Solving the puzzle

In the build up to long planned invasion of Nazi occupied Europe, Operation Overlord, nervous tension dominated the Supreme Headquarters Allied Expeditionary Force (SHAEF) headquarters. When a series of crossword clues appeared in the Daily Telegraph with answers that were closely guarded operational codewords, the spooks were spooked. Had the whole plan been blown by a puzzle?

The clue seemed innocuous: Red Indian on the Missouri. But the answer, Omaha, was the codename for the Normandy beach to be stormed by the 1st US Assault Division. On its own, this wouldn’t have raised any eyebrows. But it was far from an isolated example.

The innocent crossword puzzle. Or is it? By yoohoojuju (click for details)

In the weeks building up to D-Day, the Telegraph’s crossword puzzle had featured a series of answers taken straight from the codebook at SHAEF headquarters. Utah, Juno, Gold and Sword all appeared, all four codenames for other targeted Normandy beaches. These would be followed on 27 May 1944 with Overlord, on 30 May 1944 with Mulberry (the name of the artificial harbours to be floated on to the beaches) and on 1 June 1944 with Neptune – the codename for the naval assault on France.  

One or two of these answers would have passed innocuously enough, but could printing clues giving Juno, Gold, Sword, Utah, Omaha, Overlord, Mulberry and Neptune be simply coincidence? MI5 was unconvinced, and sent agents to question the compiler of the Telegraph crossword, Leonard Dawe, at his home in Leatherhead. According to a Telegraph article, the intelligences services took it seriously, with Dawe quoted as saying:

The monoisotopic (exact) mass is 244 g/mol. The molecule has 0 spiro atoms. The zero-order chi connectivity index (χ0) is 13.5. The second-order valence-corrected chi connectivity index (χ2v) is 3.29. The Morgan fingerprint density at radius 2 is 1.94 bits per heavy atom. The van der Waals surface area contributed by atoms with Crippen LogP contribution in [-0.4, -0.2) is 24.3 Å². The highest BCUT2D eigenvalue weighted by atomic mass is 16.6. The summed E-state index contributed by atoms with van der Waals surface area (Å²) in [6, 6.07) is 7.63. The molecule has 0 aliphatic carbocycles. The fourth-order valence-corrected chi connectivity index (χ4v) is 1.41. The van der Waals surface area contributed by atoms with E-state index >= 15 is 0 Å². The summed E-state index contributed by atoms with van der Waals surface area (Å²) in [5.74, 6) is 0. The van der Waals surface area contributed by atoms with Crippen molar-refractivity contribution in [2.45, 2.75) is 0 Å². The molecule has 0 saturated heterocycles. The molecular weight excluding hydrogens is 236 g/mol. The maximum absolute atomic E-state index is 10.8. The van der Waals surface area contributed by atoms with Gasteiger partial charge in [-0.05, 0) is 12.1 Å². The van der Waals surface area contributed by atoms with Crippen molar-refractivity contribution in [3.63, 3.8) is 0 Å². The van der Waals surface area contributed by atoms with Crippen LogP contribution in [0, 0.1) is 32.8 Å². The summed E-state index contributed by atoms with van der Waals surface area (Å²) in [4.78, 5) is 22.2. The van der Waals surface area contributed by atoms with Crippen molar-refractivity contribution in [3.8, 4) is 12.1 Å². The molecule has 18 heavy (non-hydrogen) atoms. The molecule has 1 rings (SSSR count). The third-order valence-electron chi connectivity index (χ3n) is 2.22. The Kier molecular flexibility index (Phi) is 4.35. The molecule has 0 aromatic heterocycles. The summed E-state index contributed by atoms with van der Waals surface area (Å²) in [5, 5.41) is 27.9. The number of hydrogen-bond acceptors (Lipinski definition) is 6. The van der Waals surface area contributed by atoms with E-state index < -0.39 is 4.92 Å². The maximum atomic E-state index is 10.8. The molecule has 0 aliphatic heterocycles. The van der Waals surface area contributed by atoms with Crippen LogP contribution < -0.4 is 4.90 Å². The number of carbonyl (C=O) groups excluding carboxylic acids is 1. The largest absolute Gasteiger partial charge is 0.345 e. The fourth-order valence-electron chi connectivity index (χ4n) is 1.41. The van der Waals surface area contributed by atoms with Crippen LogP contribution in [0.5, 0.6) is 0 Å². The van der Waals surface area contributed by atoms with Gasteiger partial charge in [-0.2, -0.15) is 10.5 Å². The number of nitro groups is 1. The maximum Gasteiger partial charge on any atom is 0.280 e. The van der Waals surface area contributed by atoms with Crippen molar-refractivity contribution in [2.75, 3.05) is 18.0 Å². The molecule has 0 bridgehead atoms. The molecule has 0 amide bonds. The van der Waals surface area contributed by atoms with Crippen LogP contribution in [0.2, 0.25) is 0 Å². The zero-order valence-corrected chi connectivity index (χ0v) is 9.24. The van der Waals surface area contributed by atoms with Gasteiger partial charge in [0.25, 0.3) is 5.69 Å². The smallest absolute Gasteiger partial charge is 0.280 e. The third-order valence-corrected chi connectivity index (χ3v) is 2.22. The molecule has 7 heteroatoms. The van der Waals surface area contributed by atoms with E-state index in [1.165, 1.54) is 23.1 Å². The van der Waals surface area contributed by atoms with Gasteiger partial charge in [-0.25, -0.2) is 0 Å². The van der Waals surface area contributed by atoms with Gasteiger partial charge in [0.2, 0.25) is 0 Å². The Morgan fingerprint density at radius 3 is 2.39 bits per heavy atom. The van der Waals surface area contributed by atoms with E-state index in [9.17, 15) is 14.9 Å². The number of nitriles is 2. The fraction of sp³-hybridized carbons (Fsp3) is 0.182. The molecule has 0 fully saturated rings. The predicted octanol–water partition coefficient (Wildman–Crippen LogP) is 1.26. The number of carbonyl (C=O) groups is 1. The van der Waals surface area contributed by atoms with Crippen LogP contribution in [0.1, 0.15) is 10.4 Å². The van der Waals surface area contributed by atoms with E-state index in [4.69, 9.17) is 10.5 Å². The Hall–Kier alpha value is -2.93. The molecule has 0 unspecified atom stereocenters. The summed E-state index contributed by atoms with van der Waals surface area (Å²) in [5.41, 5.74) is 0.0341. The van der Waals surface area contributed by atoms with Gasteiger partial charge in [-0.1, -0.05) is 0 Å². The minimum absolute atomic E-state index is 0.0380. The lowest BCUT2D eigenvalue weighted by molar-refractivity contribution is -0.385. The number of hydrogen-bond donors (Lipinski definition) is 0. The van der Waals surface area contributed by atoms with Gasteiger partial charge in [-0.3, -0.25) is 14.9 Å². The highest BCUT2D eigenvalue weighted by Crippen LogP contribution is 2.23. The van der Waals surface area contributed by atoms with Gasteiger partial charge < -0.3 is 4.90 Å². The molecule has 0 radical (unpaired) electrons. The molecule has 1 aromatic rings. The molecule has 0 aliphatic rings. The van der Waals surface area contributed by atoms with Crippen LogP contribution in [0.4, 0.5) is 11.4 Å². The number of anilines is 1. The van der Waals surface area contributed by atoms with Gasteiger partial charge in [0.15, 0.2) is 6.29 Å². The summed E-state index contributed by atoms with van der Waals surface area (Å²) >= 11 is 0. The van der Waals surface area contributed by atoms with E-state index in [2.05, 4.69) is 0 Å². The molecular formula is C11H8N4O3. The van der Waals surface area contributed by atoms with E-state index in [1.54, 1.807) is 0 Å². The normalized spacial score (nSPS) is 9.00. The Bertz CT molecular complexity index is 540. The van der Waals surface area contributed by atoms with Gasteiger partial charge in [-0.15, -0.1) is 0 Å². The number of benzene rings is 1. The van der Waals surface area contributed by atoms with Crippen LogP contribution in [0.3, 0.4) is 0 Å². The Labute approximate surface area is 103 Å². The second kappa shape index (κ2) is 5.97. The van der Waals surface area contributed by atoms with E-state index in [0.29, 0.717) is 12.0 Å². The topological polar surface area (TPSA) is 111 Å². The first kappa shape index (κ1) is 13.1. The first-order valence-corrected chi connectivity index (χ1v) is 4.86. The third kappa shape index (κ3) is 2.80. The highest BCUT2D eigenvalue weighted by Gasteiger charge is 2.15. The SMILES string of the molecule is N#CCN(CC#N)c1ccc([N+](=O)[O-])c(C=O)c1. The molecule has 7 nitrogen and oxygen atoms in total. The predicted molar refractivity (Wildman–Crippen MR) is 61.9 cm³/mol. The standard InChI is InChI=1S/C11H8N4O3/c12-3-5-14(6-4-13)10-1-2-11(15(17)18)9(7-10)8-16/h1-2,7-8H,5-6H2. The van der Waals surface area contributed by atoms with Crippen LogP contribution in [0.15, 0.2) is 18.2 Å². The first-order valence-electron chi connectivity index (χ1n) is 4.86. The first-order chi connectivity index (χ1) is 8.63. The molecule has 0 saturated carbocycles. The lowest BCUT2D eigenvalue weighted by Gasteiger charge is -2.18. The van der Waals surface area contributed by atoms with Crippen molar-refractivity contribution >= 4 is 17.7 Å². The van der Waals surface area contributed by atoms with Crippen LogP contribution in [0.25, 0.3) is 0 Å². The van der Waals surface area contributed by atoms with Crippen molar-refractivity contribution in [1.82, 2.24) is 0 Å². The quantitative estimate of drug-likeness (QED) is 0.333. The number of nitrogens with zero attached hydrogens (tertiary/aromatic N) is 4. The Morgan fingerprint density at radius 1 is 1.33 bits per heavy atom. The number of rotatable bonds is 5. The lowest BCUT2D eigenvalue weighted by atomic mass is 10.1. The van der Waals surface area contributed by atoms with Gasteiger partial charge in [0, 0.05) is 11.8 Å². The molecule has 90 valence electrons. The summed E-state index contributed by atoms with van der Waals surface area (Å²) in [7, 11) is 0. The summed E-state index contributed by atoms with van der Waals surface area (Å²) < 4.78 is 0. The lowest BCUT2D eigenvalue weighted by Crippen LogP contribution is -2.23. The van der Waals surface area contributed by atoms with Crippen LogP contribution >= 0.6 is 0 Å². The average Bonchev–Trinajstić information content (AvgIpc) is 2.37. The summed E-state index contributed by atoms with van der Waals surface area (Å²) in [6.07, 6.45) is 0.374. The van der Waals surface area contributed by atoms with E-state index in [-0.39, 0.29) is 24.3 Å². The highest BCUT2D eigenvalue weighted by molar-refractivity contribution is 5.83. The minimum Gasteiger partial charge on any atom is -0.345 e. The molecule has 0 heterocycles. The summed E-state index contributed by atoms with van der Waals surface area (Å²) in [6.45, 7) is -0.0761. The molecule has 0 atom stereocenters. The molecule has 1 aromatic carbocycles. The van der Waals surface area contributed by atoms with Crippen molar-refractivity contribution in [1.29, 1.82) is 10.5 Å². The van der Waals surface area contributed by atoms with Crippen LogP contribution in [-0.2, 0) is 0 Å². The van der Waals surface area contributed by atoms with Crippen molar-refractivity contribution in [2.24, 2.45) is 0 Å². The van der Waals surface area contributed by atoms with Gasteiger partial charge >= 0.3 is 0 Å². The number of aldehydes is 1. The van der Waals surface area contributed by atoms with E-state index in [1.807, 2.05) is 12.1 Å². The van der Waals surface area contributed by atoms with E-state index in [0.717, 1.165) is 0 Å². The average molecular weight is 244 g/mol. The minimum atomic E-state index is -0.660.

“They turned me inside out. They went to Bury St Edmunds where my senior colleague Melville Jones (the paper’s other crossword compiler) was living and put him through the works. But they eventually decided not to shoot us after all.”

D-Day on Omaha beach, Normandy, France By Chief Photographer's Mate (CPHOM) Robert F. Sargent, U.S. Coast Guard [Public domain], via Wikimedia Commons

Had MI5 cracked a secret Abwehr spy ring? Or was this simply the most amazing coincidence in history? The former is almost certainly untrue, but it also seems impossible that so many words from the codebook would be used as answers.

Perhaps the most convincing explanation is that at the time the south of England bristled with the accumulated military might of the United States, Britain and her Commonwealth allies. Certain words would be overheard and consciously or subconsciously absorbed to find themselves percolated as crossword answers.

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